Astronomers pinpoint how Milky Way Galaxy was formed

Using colors to identify the approximate ages of more than 130,000 stars in the Milky Way’s halo, astronomers have produced the clearest picture yet of how our galaxy formed more than 13.5 billion years ago.

The astronomers, based at the University of Notre Dame, are part of JINA-CEE – the Joint Institute for Nuclear Astrophysics – Center for the Evolution of the Elements – which is headquartered at Michigan State University.

The researchers’ findings are published in the journal Nature Physics, which includes a chronographic map that supports a model of galaxy formation. Click on

“We haven’t previously known much about the age of the most ancient component of the Milky Way, which is the halo system,” said astrophysicist Daniela Carollo, research assistant professor in the Notre Dame Department of Physics. “But now we have demonstrated conclusively for the first time that ancient stars are in the center of the galaxy and the younger stars are found at longer distances.”

The new results confirm predictions of models that suggest the Milky Way formed by merging and accretion of small mini-halos containing stars and gas. In these models the center of the galaxy forms first and therefore contains the oldest stars, while younger stars and small galaxies that were drawn in by gravity later, over billions of years, are found farther from the center.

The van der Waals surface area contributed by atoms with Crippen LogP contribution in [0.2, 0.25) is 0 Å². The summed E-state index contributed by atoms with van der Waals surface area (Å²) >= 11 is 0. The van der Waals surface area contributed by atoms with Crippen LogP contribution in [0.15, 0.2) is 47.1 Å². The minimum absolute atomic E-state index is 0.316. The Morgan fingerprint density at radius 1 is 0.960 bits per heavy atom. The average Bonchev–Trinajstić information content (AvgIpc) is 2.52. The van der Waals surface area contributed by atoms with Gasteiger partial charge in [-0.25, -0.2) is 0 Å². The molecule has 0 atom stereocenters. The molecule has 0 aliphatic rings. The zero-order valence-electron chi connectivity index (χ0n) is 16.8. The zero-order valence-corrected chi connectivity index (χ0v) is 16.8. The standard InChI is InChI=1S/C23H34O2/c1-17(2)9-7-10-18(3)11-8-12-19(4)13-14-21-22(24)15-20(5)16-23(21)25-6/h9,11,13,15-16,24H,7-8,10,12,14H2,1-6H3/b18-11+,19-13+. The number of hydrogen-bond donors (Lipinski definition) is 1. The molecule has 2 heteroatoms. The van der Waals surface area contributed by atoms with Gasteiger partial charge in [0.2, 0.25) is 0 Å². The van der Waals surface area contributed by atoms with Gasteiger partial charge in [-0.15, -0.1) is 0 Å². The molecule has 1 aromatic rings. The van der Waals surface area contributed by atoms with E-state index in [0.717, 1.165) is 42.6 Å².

Using data from the Sloan Digital Sky Survey – of which JINA-CEE is a partner – the scientists identified more than 130,000 blue horizontal-branch stars, which burn helium in their cores, and exhibit different colors based on their ages. The colors, when the stars are at that stage, are directly related to the amount of time that a star has been alive, so the age can be estimated.

MSU is one of four core institutions comprising JINA-CEE, a National Science Foundation Physics Frontiers Center dedicated to interdisciplinary research at the interface of nuclear physics and astrophysics.

JINA-CEE conducts research in nuclear astrophysics that is carried out at MSU’s National Superconducting Cyclotron Laboratory, Department of Physics and Astronomy, Department of Chemistry, and Department of Computational Math, Science, and Engineering, as well as its 20 associated institutions worldwide.

These new research results will allow JINA-CEE collaborators to develop improved computer simulations of the formation and evolution of Milky Way-like galaxies. These models provide a basis for stellar astrophysicists and nuclear scientists to implement data from nuclear experiments at facilities like NSCL, Notre Dame, Argonne National Laboratory, and, in the future, the MSU-based Facility for Rare Isotope Beams.

“This result gives critical clues to the formation of the Milky Way’s stellar halo, and presents us with the only way to directly determine when the Milky Way’s progenitors formed,” said Brian O’Shea, professor in computational mathematics, science and engineering, physics and astronomy, and the NSCL, who also is a member of JINA-CEE. “It will be invaluable for informing our computational models of galaxy evolution that we are developing here at MSU."

The Notre Dame research team included Carollo; Timothy Beers, Notre Dame chair of astrophysics; and research assistant professor Vinicius Placco.

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